Jenny Waldman, Director of Art Fund, said 'The Red Boy is an outstanding and tender portrait by one of Britain’s most distinguished painters at the height of his powers. Art Fund are delighted to support the acquisition of this painting, which is a national treasure. We are thrilled that The Red Boy will join the National Gallery collection for the enjoyment of future generations.'
Notes to editors
* They are Queen Charlotte (1789), John Julius Angerstein, aged about 55 (about 1790), Portrait of the Hon. Peniston Lamb (about 1790), Portrait of the Hon. Emily Mary Lamb (1787-1869), later Countess Cowper and Viscountess Palmerston (1803) and John Julius Angerstein, aged over 80 (1824).
Sir Thomas Lawrence (1769–1830) was the leading British portrait painter of the early 19th century, portraying most of the important personalities of the day in his polished and flattering style. He was a child prodigy and largely self-taught; at the age of 10 he was making accomplished portraits in crayon. He was influenced by Sir Joshua Reynolds during his youth; his style developed very little throughout his life. Lawrence was born in Bristol, moved with his family to Devizes and then to Bath. He took to painting in 1786 and became a pupil at the Royal Academy school in 1787. In the following year, at the age of 19, he exhibited his first portrait. In 1794 he became a member of the Academy and Painter-in-Ordinary to the King (George III) on the death of Reynolds in 1792. He was knighted in 1815 and became President of the Academy five years later. He was also a collector and formed one of the finest collections of Old Master drawings ever known.
The American Friends of the National Gallery is an independent charity based in the United States that supports the work of the National Gallery in the United Kingdom. It welcomes gifts from individuals, foundations and corporations who wish to contribute towards the work of one of the world's premier art galleries. Grants from AFNGL to the National Gallery have supported the acquisition of such masterpieces as Raphael's Madonna of the Pinks, Titian's Diana and Actaeon and Bernardo Daddi's The Coronation of the Virgin. More at www. https://www.afngl.org
Art Fund is the national fundraising charity for art. It provides millions of pounds every year to help museums to acquire and share works of art across the UK, further the professional development of their curators, and inspire more people to visit and enjoy their public programmes. In response to Covid-19 Art Fund has made £3.6 million in urgent funding available to support museums through reopening and beyond, including Respond and Reimagine grants to help meet immediate need and reimagine future ways of working. Art Fund is independently funded, supported by the 130,000 members who buy the National Art Pass, who enjoy free entry to over 240 museums, galleries and historic places, 50% off major exhibitions, and receive Art Quarterly magazine. Art Fund also supports museums through its annual prize, Art Fund Museum of the Year. In a unique edition of the prize for 2020, Art Fund responded to the unprecedented challenges that all museums are facing by selecting five winners and increasing the prize money to £200,000. The winners are Aberdeen Art Gallery; Gairloch Museum; Science Museum; South London Gallery; and Towner Eastbourne www.artfund.org.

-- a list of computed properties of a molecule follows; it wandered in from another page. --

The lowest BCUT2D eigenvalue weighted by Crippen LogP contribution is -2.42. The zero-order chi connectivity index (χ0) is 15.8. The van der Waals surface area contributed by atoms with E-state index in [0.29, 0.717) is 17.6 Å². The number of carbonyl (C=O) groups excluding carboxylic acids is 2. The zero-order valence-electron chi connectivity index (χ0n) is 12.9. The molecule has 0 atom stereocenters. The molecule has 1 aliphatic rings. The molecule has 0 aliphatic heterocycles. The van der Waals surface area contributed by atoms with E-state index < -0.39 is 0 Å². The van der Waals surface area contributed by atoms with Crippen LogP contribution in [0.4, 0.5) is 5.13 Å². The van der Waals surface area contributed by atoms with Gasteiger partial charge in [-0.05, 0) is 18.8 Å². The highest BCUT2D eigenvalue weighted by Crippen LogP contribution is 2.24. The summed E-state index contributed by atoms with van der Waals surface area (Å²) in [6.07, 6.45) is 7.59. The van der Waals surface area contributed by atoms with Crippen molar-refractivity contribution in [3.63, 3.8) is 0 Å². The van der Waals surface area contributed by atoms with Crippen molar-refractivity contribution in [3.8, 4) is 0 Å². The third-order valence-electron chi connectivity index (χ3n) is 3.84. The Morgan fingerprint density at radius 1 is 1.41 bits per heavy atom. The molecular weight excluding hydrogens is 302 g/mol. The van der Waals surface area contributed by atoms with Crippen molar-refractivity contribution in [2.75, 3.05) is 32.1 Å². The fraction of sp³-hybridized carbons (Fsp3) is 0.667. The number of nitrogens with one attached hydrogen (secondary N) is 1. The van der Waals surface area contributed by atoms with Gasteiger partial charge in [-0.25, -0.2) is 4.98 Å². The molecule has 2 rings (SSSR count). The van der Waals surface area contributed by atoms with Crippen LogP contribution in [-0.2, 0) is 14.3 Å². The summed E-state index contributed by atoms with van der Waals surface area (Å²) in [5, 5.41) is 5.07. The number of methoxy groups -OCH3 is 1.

The National Gallery is one of the greatest art galleries in the world. Founded by Parliament in 1824, the Gallery houses the nation’s collection of paintings in the Western European tradition from the late 13th to the early 20th century. The collection includes works by Bellini, Cézanne, Degas, Leonardo, Monet, Raphael, Rembrandt, Renoir, Rubens, Titian, Turner, Van Dyck, Van Gogh and Velázquez. The Gallery’s key objectives are to enhance the collection, care for the collection and provide the best possible access to visitors. Admission free.
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Sir Thomas Lawrence
'Charles William Lambton'
Unframed H 137.2 x W 111.8 cm
Image © The National Gallery, London